Ludwig van Beethoven's Missa Solemnis, composed at the same time as his Ninth Symphony, is one of the composer’s most fascinating works and the culmination of his creative maturity. Rarely performed in public due to the difficulty of the score and the extensive resources required for its execution, it is a unique composition in the oeuvre of the genius from Bonn because of the synthesis of elements borrowed from both Renaissance madrigals and the classical tradition with innovations from the composer’s late musical period. Carry on reading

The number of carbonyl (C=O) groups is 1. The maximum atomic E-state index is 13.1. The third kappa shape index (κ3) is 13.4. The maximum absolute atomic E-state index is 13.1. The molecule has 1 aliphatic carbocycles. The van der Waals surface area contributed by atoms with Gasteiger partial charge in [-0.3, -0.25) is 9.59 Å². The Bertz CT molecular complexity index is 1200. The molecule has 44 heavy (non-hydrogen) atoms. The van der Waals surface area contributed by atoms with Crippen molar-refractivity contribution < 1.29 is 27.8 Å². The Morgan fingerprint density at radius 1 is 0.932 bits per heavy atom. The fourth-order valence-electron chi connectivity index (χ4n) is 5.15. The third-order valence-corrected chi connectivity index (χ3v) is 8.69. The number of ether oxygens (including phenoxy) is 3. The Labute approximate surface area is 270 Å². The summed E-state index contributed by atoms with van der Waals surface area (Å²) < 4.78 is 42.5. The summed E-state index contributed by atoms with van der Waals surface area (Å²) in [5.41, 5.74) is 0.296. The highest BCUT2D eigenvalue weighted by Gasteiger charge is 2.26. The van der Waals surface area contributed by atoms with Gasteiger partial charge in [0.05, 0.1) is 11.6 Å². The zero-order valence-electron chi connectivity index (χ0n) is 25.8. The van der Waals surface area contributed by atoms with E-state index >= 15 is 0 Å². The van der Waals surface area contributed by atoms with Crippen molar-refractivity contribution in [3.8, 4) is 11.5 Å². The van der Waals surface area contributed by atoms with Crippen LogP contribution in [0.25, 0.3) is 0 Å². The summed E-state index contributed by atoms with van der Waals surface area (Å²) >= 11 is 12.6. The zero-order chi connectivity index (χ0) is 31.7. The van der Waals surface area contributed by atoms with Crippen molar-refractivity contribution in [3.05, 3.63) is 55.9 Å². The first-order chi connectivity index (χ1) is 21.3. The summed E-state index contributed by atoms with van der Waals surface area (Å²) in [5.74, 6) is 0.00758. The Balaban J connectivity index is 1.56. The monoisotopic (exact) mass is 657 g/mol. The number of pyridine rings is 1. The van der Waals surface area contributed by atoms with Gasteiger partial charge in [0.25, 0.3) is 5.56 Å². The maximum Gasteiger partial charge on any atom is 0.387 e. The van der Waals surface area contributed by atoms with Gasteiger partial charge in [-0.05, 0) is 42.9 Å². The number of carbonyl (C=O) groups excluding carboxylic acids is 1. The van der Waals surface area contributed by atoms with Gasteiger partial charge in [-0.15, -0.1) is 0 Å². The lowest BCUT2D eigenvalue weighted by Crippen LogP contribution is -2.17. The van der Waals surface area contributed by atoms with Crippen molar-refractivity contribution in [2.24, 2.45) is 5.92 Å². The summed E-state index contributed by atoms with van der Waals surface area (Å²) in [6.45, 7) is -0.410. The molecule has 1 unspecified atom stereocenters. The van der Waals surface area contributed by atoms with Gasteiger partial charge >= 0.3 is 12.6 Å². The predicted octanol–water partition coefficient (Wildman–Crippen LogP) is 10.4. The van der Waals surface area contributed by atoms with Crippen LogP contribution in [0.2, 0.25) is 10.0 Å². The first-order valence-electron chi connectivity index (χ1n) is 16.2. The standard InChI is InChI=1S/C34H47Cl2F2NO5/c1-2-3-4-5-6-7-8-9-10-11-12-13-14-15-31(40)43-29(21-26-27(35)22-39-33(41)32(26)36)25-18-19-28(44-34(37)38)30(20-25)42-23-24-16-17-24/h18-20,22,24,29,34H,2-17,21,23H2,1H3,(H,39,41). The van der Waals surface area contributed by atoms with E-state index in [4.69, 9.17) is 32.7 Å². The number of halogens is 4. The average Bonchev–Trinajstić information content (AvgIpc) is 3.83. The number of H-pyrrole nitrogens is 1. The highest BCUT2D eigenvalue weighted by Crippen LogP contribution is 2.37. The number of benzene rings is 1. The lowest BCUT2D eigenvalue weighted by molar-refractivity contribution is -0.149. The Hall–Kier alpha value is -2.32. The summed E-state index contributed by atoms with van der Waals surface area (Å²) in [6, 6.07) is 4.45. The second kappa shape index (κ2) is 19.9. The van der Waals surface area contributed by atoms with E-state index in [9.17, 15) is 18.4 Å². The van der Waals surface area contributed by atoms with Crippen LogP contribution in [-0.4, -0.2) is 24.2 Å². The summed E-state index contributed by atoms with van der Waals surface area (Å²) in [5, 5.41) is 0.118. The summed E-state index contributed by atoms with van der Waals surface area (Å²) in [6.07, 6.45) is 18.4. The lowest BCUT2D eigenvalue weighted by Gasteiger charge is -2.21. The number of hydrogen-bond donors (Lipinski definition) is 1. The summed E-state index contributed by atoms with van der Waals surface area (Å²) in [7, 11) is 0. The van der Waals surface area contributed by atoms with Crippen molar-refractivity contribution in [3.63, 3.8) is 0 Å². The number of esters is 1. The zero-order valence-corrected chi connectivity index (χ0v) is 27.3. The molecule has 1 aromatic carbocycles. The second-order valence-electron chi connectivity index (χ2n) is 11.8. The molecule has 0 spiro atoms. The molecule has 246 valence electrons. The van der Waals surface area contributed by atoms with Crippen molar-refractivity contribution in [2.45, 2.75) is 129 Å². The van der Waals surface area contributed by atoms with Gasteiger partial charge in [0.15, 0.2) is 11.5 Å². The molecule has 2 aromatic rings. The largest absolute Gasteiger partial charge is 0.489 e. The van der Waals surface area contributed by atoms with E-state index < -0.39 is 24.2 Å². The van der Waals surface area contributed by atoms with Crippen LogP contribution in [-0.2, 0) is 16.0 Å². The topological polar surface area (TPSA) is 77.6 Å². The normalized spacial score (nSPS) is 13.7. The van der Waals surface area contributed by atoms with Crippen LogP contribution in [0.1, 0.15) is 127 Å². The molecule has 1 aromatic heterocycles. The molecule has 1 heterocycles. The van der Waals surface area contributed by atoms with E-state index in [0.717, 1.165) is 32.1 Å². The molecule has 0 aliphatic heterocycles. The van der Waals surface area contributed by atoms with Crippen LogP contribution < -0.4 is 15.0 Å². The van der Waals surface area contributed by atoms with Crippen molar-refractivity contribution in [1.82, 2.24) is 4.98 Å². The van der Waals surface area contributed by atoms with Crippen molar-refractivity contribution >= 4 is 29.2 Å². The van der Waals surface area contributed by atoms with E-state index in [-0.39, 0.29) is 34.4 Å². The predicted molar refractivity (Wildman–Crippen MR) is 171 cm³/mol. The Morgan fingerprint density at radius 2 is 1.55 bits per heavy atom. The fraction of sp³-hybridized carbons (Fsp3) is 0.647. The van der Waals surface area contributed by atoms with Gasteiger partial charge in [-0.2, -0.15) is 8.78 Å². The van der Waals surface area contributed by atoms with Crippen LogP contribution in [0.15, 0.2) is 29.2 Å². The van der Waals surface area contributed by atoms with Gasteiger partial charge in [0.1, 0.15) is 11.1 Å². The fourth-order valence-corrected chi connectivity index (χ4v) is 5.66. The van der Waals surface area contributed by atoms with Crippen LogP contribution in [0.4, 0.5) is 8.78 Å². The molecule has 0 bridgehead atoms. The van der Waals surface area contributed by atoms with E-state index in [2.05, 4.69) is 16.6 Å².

Initially conceived as an enthronement Mass for the Archbishop of Olmütz, Beethoven soon abandoned this event to immerse himself for years in the composition of a work of monumental dimensions and destined to be the living testament of his deep spirituality. In the composer’s lifetime, only a few fragments were performed together with his Ninth Symphony, in 1824. Its full version was premiered posthumously in 1830.